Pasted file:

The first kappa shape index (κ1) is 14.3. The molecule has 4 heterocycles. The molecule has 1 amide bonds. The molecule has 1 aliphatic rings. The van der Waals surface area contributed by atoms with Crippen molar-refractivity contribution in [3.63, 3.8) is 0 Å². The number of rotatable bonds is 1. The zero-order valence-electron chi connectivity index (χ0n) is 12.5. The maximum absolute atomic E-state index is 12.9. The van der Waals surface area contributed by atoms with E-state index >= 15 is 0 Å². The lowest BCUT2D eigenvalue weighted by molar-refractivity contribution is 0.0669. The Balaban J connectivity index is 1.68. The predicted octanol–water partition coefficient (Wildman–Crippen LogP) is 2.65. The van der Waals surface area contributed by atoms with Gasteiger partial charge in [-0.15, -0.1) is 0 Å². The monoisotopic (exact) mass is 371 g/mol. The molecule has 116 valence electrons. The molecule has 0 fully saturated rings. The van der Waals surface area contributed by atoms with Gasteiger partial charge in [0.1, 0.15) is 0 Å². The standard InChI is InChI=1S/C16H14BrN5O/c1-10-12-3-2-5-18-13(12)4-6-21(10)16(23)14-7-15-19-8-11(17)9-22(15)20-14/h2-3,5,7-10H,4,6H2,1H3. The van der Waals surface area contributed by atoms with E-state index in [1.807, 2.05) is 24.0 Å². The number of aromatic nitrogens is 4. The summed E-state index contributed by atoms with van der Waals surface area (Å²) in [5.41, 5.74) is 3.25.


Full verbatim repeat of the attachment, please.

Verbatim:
The first kappa shape index (κ1) is 14.3. The molecule has 4 heterocycles. The molecule has 1 amide bonds. The molecule has 1 aliphatic rings. The van der Waals surface area contributed by atoms with Crippen molar-refractivity contribution in [3.63, 3.8) is 0 Å². The number of rotatable bonds is 1. The zero-order valence-electron chi connectivity index (χ0n) is 12.5. The maximum absolute atomic E-state index is 12.9. The van der Waals surface area contributed by atoms with E-state index >= 15 is 0 Å². The lowest BCUT2D eigenvalue weighted by molar-refractivity contribution is 0.0669. The Balaban J connectivity index is 1.68. The predicted octanol–water partition coefficient (Wildman–Crippen LogP) is 2.65. The van der Waals surface area contributed by atoms with Gasteiger partial charge in [-0.15, -0.1) is 0 Å². The monoisotopic (exact) mass is 371 g/mol. The molecule has 116 valence electrons. The molecule has 0 fully saturated rings. The van der Waals surface area contributed by atoms with Gasteiger partial charge in [0.1, 0.15) is 0 Å². The standard InChI is InChI=1S/C16H14BrN5O/c1-10-12-3-2-5-18-13(12)4-6-21(10)16(23)14-7-15-19-8-11(17)9-22(15)20-14/h2-3,5,7-10H,4,6H2,1H3. The van der Waals surface area contributed by atoms with E-state index in [1.807, 2.05) is 24.0 Å². The number of aromatic nitrogens is 4. The summed E-state index contributed by atoms with van der Waals surface area (Å²) in [5.41, 5.74) is 3.25.